Major depressive disorder (MDD) is the third leading cause of global disability [1], yet not everyone diagnosed with the condition seek treatment. Roughly 43% of primary care patients who experience a 6-month anxiety or depressive disorder diagnosis do not receive treatment, with most preferring self-management [2]. Contributing factors deterring patients to seek treatment include side effects associated with antidepressant medications and the need for frequent psychotherapy sessions with specialized professionals. Device-based interventions, such as electroconvulsive therapy, repetitive transcranial magnetic stimulation, and vagus nerve stimulation are approved as third- or fourth-line treatments for medication-resistant depression. 

Transcranial photobiomodulation (t-PBM), which is comprised of delivering near-infrared (NIR) light through the skull to the brain, has emerged as a potential antidepressant treatment in both animal models and human studies.

This paper reports the results from the Elated-2 Pilot Trial, a single-site, randomized, double-blind, sham-controlled study on the effect of t-PBM in MDD patients. The study is comprised of 21 adult MDD patients age 18 to 65, who underwent twice weekly t-BPM sessions for 8 weeks. The study finds subjects receiving t-PBM with NIR light showed greater improvement than the sham group that did not receive any light therapy. Furthermore, t-PBM with NIR light demonstrated antidepressant properties with a medium to large effect size in patients with MDD.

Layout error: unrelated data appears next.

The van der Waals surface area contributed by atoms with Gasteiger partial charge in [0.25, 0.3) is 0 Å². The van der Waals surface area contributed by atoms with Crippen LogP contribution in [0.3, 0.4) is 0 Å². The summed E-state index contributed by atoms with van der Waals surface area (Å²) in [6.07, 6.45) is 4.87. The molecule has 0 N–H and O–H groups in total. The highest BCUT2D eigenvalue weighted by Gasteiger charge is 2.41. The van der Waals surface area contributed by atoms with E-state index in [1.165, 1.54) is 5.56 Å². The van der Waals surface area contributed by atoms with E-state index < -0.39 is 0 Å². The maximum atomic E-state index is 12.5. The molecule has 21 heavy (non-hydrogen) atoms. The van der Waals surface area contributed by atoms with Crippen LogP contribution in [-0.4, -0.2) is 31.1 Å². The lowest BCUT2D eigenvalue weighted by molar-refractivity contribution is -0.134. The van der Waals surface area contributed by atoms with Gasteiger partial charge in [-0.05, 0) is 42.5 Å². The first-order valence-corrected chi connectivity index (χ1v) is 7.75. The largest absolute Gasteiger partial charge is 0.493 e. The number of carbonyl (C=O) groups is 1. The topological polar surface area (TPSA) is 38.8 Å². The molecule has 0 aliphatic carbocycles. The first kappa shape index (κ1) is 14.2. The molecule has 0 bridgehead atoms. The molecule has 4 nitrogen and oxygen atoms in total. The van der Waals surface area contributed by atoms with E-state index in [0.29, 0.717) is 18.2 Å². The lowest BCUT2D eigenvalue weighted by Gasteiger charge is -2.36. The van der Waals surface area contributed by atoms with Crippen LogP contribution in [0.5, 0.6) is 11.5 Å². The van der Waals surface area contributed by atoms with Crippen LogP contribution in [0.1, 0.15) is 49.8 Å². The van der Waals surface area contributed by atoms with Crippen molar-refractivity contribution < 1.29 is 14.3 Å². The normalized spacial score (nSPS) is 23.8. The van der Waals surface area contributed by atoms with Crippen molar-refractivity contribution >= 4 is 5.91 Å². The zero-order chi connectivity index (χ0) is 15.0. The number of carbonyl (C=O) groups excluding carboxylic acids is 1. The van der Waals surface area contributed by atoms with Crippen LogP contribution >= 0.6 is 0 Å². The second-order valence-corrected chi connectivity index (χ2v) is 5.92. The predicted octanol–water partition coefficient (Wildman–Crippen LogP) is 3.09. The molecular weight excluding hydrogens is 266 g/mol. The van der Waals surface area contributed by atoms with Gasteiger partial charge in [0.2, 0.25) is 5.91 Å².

[1] Center for Anxiety and Traumatic Stress Disorders, Massachusetts General Hospital, Boston, Massachusetts.
[2] LiteCure LLC, Newark, Delaware.

Cassano, P. et al. (2018). Transcranial Photobiomodulation for the Treatment of Major Depressive Disorder. The ELATED-2 Pilot Trial. Photomedicine and Laser Surgery,  XX, XX.

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